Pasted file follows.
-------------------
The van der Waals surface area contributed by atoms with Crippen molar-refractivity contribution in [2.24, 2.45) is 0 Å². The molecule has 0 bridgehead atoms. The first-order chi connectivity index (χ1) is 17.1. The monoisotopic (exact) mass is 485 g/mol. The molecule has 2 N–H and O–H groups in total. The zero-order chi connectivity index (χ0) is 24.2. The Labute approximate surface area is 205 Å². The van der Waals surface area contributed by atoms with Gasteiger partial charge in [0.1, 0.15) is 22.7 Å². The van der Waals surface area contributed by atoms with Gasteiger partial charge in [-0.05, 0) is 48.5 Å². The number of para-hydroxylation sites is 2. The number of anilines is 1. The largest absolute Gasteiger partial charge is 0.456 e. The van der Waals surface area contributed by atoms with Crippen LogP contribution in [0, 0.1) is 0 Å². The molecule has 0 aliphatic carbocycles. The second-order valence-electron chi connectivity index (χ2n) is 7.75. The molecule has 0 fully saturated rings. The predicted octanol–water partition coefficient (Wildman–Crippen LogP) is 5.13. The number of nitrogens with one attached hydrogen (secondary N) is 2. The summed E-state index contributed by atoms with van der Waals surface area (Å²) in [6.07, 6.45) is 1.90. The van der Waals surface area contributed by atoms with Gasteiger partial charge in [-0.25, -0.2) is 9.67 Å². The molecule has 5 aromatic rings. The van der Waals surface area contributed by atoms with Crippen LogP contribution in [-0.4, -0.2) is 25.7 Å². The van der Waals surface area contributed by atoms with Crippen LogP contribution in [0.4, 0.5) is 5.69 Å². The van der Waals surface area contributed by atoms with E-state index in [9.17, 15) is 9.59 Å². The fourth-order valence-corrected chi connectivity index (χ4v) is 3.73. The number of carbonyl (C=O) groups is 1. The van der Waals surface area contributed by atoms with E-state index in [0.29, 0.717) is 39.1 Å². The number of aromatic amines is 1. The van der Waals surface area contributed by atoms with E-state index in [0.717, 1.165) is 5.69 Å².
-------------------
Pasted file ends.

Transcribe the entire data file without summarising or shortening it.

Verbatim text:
The van der Waals surface area contributed by atoms with Crippen molar-refractivity contribution in [2.24, 2.45) is 0 Å². The molecule has 0 bridgehead atoms. The first-order chi connectivity index (χ1) is 17.1. The monoisotopic (exact) mass is 485 g/mol. The molecule has 2 N–H and O–H groups in total. The zero-order chi connectivity index (χ0) is 24.2. The Labute approximate surface area is 205 Å². The van der Waals surface area contributed by atoms with Gasteiger partial charge in [0.1, 0.15) is 22.7 Å². The van der Waals surface area contributed by atoms with Gasteiger partial charge in [-0.05, 0) is 48.5 Å². The number of para-hydroxylation sites is 2. The number of anilines is 1. The largest absolute Gasteiger partial charge is 0.456 e. The van der Waals surface area contributed by atoms with Crippen LogP contribution in [0, 0.1) is 0 Å². The molecule has 0 aliphatic carbocycles. The second-order valence-electron chi connectivity index (χ2n) is 7.75. The molecule has 0 fully saturated rings. The predicted octanol–water partition coefficient (Wildman–Crippen LogP) is 5.13. The number of nitrogens with one attached hydrogen (secondary N) is 2. The summed E-state index contributed by atoms with van der Waals surface area (Å²) in [6.07, 6.45) is 1.90. The van der Waals surface area contributed by atoms with Gasteiger partial charge in [-0.25, -0.2) is 9.67 Å². The molecule has 5 aromatic rings. The van der Waals surface area contributed by atoms with Crippen LogP contribution in [-0.4, -0.2) is 25.7 Å². The van der Waals surface area contributed by atoms with Crippen LogP contribution in [0.4, 0.5) is 5.69 Å². The van der Waals surface area contributed by atoms with E-state index in [9.17, 15) is 9.59 Å². The fourth-order valence-corrected chi connectivity index (χ4v) is 3.73. The number of carbonyl (C=O) groups is 1. The van der Waals surface area contributed by atoms with E-state index in [0.29, 0.717) is 39.1 Å². The number of aromatic amines is 1. The van der Waals surface area contributed by atoms with E-state index in [0.717, 1.165) is 5.69 Å².